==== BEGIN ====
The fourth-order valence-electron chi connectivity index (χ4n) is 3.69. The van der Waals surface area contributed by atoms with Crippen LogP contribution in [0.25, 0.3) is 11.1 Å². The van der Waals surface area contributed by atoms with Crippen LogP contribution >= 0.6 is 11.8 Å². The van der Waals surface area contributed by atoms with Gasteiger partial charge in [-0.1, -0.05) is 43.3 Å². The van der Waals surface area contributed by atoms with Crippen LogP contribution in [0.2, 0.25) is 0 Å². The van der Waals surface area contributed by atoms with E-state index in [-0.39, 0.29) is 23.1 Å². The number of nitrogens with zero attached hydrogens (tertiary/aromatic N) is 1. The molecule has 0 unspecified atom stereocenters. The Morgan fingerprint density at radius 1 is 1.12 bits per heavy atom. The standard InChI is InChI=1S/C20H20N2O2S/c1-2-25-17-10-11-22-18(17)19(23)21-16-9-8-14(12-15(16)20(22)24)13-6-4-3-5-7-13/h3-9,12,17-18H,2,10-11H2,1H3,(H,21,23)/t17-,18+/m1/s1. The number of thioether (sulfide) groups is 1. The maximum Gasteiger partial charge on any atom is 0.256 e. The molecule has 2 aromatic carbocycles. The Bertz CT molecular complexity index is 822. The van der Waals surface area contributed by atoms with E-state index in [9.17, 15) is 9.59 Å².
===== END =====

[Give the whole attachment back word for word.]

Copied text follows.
The fourth-order valence-electron chi connectivity index (χ4n) is 3.69. The van der Waals surface area contributed by atoms with Crippen LogP contribution in [0.25, 0.3) is 11.1 Å². The van der Waals surface area contributed by atoms with Crippen LogP contribution >= 0.6 is 11.8 Å². The van der Waals surface area contributed by atoms with Gasteiger partial charge in [-0.1, -0.05) is 43.3 Å². The van der Waals surface area contributed by atoms with Crippen LogP contribution in [0.2, 0.25) is 0 Å². The van der Waals surface area contributed by atoms with E-state index in [-0.39, 0.29) is 23.1 Å². The number of nitrogens with zero attached hydrogens (tertiary/aromatic N) is 1. The molecule has 0 unspecified atom stereocenters. The Morgan fingerprint density at radius 1 is 1.12 bits per heavy atom. The standard InChI is InChI=1S/C20H20N2O2S/c1-2-25-17-10-11-22-18(17)19(23)21-16-9-8-14(12-15(16)20(22)24)13-6-4-3-5-7-13/h3-9,12,17-18H,2,10-11H2,1H3,(H,21,23)/t17-,18+/m1/s1. The number of thioether (sulfide) groups is 1. The maximum Gasteiger partial charge on any atom is 0.256 e. The molecule has 2 aromatic carbocycles. The Bertz CT molecular complexity index is 822. The van der Waals surface area contributed by atoms with E-state index in [9.17, 15) is 9.59 Å².